This article was originally published on the National Post website.
At some point last fall, the lure of competition drew Kailah Macri out of retirement and back onto skates, back to Scooter’s Roller Palace, a suburban roller rink with glow-in-the-dark carpeting and a disco ball that was spinning solemnly by the empty snack bar one afternoon this week.
Finding places to practise has not always been easy. She has skated in an airplane hangar, on the floor of a warehouse and in a municipal storage shed. Her father is the manager of a Toronto arena; it would have been easier if she were just a regular figure skater, instead.
“I don’t really like the cold too much,” she said. “So I prefer this.”
Macri is still a figure skater, albeit one working on roller skates rather than blades.
Roller figure skating is a full medal event at the Pan American Games, which will beheld this summer in Toronto. As on the ice, skaters perform choreographed routines, both long and short programs, and they execute many of the same jumps, spins and moves.
Seven years before winning gold at the 1998 Winter Olympics in Nagano, Tara Lipinski, the figure skater from Philadelphia, won a U.S. title in roller-skating. She would latertell the Philadelphia Inquirer it was, “one of my favorite things ever.”
“Most people, as soon as I say roller skating, they think roller derby, or disco on skates,” Macri said. “You have to explain to them, ‘it’s exactly like ice skating, except on roller skates.’”
The combinations are a little different then they are on ice, she said. Entering the spins on the floor requires a bit more speed, too. There are also things she can do with roller skates that cannot be done on ice, like spins on her heels.
Each skate has four wheels, but are more specialized than the ones for rent on the wall at Scooter’s, one of her practice facilities. Generally, she will skate in two-hour blocs, three times a week.
Macri, 24, is in her final semester as a kinesiology student at York University. She plans to become a doctor — maybe pediatrics, maybe cardiology — and retired from her sport after finishing fifth at the Pan Am Games four years ago in Mexico.
The lure of competing at home was too strong. Canada has space to send one woman and one man to the Games this summer. Only one of those spaces will likely be filled, Macri said, because “we don’t have any males in Canada, right now, who are at the level to skate it.”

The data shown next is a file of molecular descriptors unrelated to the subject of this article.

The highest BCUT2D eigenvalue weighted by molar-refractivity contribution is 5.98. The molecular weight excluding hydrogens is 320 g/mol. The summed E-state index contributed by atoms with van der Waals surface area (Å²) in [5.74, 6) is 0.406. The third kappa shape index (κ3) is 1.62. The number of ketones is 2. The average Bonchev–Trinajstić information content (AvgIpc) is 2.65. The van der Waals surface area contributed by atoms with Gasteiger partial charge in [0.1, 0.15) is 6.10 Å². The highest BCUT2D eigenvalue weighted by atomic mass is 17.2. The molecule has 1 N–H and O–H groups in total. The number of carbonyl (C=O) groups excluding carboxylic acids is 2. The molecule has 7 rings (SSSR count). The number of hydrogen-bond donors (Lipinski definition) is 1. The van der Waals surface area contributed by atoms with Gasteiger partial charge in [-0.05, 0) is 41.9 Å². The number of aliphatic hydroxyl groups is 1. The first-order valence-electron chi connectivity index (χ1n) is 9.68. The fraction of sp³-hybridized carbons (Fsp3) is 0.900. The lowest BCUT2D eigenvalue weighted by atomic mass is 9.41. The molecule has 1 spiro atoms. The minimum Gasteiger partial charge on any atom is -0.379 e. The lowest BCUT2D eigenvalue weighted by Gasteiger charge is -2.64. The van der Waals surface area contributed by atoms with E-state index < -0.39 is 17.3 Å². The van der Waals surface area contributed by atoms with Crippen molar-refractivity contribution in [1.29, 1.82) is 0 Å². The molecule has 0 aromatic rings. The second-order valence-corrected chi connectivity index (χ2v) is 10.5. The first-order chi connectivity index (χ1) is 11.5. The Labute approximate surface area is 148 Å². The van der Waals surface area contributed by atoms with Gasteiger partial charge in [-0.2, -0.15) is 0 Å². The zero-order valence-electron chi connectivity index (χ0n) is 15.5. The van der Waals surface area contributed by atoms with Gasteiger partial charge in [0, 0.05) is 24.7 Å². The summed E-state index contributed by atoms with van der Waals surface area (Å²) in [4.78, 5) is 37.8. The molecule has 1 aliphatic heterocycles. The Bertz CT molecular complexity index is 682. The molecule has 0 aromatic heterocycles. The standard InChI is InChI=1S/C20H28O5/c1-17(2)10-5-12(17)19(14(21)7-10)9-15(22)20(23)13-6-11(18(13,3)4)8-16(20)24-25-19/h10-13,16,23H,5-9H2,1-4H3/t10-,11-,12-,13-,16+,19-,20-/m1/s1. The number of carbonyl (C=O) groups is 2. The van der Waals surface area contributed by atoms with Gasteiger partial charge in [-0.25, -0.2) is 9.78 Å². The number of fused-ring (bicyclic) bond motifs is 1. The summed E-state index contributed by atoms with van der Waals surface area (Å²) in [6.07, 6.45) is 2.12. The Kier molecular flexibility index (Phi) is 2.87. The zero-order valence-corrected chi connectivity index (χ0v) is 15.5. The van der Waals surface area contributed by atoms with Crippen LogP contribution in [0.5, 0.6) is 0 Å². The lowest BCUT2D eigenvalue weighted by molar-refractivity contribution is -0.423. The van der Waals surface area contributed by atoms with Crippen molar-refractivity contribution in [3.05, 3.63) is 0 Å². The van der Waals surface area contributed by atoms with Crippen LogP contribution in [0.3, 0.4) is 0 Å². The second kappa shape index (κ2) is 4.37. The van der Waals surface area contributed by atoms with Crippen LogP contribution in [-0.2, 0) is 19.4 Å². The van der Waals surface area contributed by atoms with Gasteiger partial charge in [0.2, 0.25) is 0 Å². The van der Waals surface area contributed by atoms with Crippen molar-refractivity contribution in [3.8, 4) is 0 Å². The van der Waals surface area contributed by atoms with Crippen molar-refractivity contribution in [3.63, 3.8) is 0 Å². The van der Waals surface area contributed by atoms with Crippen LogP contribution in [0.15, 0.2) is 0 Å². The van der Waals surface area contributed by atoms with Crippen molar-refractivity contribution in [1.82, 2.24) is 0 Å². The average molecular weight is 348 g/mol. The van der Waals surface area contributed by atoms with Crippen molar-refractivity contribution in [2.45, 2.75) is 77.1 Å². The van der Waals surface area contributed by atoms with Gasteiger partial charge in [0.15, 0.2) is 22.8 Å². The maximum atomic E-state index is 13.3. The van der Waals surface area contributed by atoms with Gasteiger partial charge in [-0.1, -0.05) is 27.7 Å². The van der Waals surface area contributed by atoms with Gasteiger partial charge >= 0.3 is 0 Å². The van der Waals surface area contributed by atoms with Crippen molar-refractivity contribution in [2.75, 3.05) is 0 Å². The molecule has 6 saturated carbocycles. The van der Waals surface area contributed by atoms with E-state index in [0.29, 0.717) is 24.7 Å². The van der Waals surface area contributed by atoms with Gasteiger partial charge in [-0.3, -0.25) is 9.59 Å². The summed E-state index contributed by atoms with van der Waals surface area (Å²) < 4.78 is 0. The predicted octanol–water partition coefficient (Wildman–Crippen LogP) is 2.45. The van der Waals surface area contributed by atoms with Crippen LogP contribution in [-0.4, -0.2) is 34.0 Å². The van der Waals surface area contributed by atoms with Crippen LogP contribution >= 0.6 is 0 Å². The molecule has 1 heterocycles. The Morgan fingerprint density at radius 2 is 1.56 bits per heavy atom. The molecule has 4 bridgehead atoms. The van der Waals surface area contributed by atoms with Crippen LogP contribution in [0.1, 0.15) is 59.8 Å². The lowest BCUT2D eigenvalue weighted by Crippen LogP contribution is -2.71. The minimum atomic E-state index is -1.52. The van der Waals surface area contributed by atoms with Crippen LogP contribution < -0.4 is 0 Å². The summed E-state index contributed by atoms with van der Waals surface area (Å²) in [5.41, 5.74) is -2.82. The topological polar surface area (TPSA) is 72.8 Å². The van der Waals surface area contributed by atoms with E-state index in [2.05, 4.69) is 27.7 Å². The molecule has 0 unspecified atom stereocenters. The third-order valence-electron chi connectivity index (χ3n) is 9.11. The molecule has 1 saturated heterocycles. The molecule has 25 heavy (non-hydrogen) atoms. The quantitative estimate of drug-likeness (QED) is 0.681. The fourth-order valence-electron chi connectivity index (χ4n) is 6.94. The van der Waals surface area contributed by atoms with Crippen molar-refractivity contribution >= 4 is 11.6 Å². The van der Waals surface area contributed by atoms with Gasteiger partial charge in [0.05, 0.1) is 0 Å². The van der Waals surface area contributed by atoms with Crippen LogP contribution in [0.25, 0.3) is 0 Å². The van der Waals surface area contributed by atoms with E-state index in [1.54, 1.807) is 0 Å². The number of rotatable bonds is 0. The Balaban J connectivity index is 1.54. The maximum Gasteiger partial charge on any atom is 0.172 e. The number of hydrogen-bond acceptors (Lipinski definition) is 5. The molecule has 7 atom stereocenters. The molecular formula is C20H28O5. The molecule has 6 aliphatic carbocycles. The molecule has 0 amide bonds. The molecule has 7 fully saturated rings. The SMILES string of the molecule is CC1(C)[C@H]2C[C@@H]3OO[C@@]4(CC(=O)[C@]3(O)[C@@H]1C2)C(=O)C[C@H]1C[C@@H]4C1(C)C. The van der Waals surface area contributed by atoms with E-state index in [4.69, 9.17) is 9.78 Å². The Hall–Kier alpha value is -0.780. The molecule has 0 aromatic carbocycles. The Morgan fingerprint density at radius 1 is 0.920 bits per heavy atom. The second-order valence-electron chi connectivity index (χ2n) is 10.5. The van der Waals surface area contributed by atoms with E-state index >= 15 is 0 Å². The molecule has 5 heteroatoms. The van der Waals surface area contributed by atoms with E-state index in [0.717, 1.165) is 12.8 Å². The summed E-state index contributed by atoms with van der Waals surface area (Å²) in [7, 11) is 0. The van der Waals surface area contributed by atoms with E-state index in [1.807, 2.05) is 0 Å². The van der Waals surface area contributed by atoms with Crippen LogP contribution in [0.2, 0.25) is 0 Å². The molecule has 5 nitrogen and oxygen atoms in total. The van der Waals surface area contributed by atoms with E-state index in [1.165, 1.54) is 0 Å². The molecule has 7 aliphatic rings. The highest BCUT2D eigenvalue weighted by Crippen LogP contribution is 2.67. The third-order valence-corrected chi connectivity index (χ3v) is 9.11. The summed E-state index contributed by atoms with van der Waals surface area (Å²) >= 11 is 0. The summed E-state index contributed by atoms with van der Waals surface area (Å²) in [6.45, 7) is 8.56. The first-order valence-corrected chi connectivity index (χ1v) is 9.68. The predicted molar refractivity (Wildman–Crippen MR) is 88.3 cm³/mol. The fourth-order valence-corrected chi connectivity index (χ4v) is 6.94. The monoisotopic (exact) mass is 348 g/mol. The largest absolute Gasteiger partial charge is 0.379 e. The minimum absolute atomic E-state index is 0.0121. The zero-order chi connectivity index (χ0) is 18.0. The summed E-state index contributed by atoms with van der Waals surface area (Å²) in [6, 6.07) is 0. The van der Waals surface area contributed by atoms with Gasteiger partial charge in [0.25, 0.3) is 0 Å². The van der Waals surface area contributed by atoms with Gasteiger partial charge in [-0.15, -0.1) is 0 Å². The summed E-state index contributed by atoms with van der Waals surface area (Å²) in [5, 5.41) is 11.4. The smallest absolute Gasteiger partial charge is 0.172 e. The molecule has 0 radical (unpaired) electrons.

Roller skating is not as popular as it once was.
“Especially here in Canada,” said Macri’s father, Tim. “It’s dying out.”
For a long time, Tim Macri and his wife, Debbie Stewart, had two daughters competing at a high level. Access to high-level coaching was an issue, as was access to roller rinks, with so many having been shuttered.
Eventually, the family was driving 300 kilometres three times a week, going from their home in Whitby, Ont., to a roller rink in Cambridge. When the need for more coaching grew, they would start driving to Toledo, Ohio, every second weekend.
At one point, Tim Macri found a municipal shed in Scarborough the city of Toronto used to store some of its lawnmowers and snow blowers. With the machinery parked along the walls, there was enough space to practise.
“There was all grease and oil,” he said. “So I’d go in and sweep it up and dry it off and clean it up, so the girls could skate.”
Between the travel, the competitions and the floor time, he estimated it cost the family about $20,000 a year for seven years. By the time Kailah Macri appeared at the Pan Am Games in Mexico, the overall investment was around $140,000.
“A lot of people would say to us, ‘you’re nuts,’ ” Tim said.
“And they have,” Debbie said with a laugh.
Mary Anne Themann, a coach at Scooter’s and an executive at Roller Sports Canada, the national governing body, said there are only about 50 competitive club members across the country. The problem is not getting children out to try roller skating, she said, it is in convincing them to graduate into the competitive realm.
The Pan Am Games offer hope.
“What we’re very hopeful for is that other people now will be able to see what roller figure skating is all about,” she said. “And as a result of that, maybe have some interest in coming out to our rink and learning how to skate, and not just skating around for fun.”
“For the recognition, here in Canada, it’s fantastic,” said Tim Macri. “Hoping that a lot of the younger skaters get a chance to see the sport at the elite level and understand that there’s somewhere to go.”